|Scenario||Temp change (°C)||Range (°C)||Sea level rise (cm)|
|Constant year 2000||0.6||0.3-0.9||NA|
- Note assumptions are based on no climate initiatives (e.g. Kyoto Protocol)
- The B families are ecologically friendly while the A family are not
- The 1 families assumes an integrated world, the 2 families assume a more divided world
The A1 scenarios are of a more integrated world. The A1 family of scenarios is characterized by:
- Rapid economic growth.
- A global population that reaches 9 billion in 2050 and then gradually declines.
- The quick spread of new and efficient technologies.
- A convergent world - income and way of life converge between regions. Extensive social and cultural interactions worldwide.
The subsets are:
- A1FI - An emphasis on fossil-fuels. Also known as "Burn baby burn," or "Drill baby drill"
- A1B - A balanced emphasis on all energy sources.
- A1T - Emphasis on non-fossil energy sources. The "Green" scenario
The A2 scenarios are of a more divided world. The A2 family of scenarios is characterized by:
- A world of independently operating, self-reliant nations.
- Continuously increasing population.
- Regionally oriented economic development.
- Slower and more fragmented technological changes and improvements to per capita income.
The B1 scenarios are of a world more integrated, and more ecologically friendly. The B1 scenarios are characterized by:
- Rapid economic growth as in A1, but with rapid changes towards a service and information economy.
- Population rising to 9 billion in 2050 and then declining as in A1.
- Reductions in material intensity and the introduction of clean and resource efficient technologies.
- An emphasis on global solutions to economic, social and environmental stability.
The B2 scenarios are of a world more divided, but more ecologically friendly. The B2 scenarios are characterized by:
- Continuously increasing population, but at a slower rate than in A2.
- Emphasis on local rather than global solutions to economic, social and environmental stability.
- Intermediate levels of economic development.
- Less rapid and more fragmented technological change than in A1 and B1.
Let's say we decide to limit the total rise in temperature to 3°C, somewhere near the middle of the scenarios.
- We could allow atmospheric CO2 to rise from its present 380 ppm to a peak of about 480 ppm in the year 2020.
- To do this, CO2 production would have to decrease as much as 30% from the year 2000 levels (estimates range from +5% to -30%).
- IPCC 4 states that all stabilization scenarios indicate that 60-80% of the reductions would come from energy supply and use, and industrial processes, with energy efficiency playing a key role in many scenarios.
- Substantial investment flows and effective technology transfer will be necessary.
- The IPCC report makes clear that it expects implementation will be top-down mitigation, i.e. by government, based on a carbon tax of $20-$80 per ton of CO2 by the year 2030.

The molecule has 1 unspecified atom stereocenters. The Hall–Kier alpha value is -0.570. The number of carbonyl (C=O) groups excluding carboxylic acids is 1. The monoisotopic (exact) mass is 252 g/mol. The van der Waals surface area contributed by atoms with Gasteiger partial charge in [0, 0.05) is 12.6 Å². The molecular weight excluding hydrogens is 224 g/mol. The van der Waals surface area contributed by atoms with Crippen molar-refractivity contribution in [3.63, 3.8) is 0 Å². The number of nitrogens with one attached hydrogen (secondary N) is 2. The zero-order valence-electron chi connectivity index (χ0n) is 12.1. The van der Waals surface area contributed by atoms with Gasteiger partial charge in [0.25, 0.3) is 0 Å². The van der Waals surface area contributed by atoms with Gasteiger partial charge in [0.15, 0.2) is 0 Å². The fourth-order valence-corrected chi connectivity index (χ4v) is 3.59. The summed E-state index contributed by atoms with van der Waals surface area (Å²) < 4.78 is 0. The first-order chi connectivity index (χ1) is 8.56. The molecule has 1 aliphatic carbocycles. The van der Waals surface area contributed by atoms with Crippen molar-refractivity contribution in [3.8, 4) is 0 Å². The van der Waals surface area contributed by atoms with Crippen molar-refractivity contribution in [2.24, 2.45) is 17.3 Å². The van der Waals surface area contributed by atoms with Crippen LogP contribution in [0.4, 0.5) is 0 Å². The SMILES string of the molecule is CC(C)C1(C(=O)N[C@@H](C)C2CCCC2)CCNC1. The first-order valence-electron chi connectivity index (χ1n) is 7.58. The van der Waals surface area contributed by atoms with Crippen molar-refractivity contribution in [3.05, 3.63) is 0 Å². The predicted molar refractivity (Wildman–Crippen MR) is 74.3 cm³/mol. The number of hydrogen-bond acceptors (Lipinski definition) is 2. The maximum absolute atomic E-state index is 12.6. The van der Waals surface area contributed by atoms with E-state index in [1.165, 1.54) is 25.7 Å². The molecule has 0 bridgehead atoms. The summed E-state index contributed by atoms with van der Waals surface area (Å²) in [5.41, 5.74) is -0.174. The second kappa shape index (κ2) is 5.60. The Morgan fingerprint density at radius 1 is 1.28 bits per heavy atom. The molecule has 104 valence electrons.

- This will have the effect of decreasing world income in 2100 from an expected $78,000 per person per year (scenario A1F1) to $21,000 per person per year (scenario B2).
- Al Gore, remember, wants to decrease global-warming emissions by 90%.
The Al Gore Model and Polar BearsEdit
What climate disasters are about to befall us that could require such expensive measures? Before we crash our world economy by taxing ourselves out of fossil fuel use before we have a substitute, let us see if there aren't other ways to proceed.
In his movie, Al Gore makes several appeals to our emotions, his son's car accident, his sister's cancer death and his bitter election defeat, but only one relating to climate change: polar bears.
Polar bears have become the symbol of global warming and are appropriate in more ways than were originally intended. In the movie, a polar bear with suspicious resemblance to the Coca-Cola cartoon bear, is seen to be hopelessly trying to climb on a too-small ice flow, while Al intones, "a new scientific study shows that, for the first time, polar bears have been drowning in significant numbers."
Present studies of the polar bear are instructive. The "drowning bears" story was based on a single sighting of four dead bears the day after "an abrupt windstorm" and can be dismissed as emotional manipulation.
The science is more complex. Field studies up to 2005 showed that bear populations had been increasing due to restricted hunting, leading to statements like "of 13 bear populations in Canada (home to 2/3 of polar bears), 11 are stable or increasing in number. They...don't even appear to be affected at present." (Taylor, 2006). Later that year, however, the IUCN Polar Bear Specialist Group reported updated data showing that of the 13 groups, two were seriously depleted due to hunting, five were declining and five were stable. This is much less reassuring.